A product-led strategy, on the other hand, reorients your organization around each step in the product journey. It does this by unifying R&D, sales, marketing, and customer success around product health metrics like feature adoption, breadth and depth of usage, stickiness, and customer satisfaction. Pair this with the aforementioned flexibility and responsiveness of a product-led organization, and you can start delivering immediate and enduring value to your customers.
Drive Revenue and Retention Through Digital Adoption
In traditional organizations, it can take significant time and money to turn prospects into users and users into profitable customers. Product-led companies streamline this process—all with an eye on retention.
Rather than having to rely solely on the persuasiveness of your sales and marketing teams, a product-led strategy allows you to use the product itself to drive growth. And product-led growth is hyper-efficient because it facilitates viral exposure, captures trial users, and provides a path to paid conversions—all within the product. As a result, product-led companies drive impressive financial results. One study by the SAP Center for Business Insight reported that companies with best-in-class product and customer experience management practices recorded a 527 percent year-over-year customer profit margin spike compared to their peers.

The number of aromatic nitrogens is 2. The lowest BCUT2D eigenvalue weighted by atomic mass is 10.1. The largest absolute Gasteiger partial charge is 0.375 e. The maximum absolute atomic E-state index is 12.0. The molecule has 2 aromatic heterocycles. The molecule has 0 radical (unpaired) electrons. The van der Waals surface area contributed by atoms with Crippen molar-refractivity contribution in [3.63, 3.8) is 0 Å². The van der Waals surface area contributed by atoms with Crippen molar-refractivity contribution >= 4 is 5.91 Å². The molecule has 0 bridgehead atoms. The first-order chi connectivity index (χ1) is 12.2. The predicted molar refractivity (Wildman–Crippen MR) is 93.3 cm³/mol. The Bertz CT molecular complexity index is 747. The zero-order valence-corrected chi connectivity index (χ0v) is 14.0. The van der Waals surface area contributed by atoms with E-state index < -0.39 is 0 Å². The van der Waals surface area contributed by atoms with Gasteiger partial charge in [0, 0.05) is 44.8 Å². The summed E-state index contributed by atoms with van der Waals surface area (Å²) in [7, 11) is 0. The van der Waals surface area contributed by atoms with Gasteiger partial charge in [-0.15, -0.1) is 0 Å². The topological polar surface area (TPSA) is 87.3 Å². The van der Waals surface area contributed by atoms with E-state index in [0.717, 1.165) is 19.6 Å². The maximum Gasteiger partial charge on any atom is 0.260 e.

It doesn’t necessarily matter if your product is built on top of cutting-edge technology, offers first-of-its-kind features, or is fast or cheap. What matters is that it solves a real problem—and it does so in an enjoyable way. This is the cumulative and most important benefit of the product-led approach. You are transforming your organization so that it does not see the product as simply a vehicle for sales, but as a means to make your customers’ lives better. Successfully carrying out this mission means making your organization more flexible, responsive, communicative, and obsessed with constantly delivering value. Becoming product led is ultimately an aspirational mindset and approach to strategy, which is what makes it so beneficial: You are giving your customers the experience that they want, often without them even knowing that they wanted it.
Buy the Book
Todd Olson is co-founder and CEO of Pendo, a platform that accelerates and deepens software product adoption. A three-time entrepreneur, Todd has learned that the most successful companies today are product-led organizations. At Pendo, Todd helps customers embrace a product-led mindset to drive growth, influence organizational priorities and build better customer experiences. Buy The Product-Led Organization today.
Bag a Free Copy!
If you’re quick, you can get one of 50 copies of the book being given away by Pendo, absolutely free. Simply use the button below to head to the Pendo website and enter your details. Copies will be allocated on a first-come-first-served basis.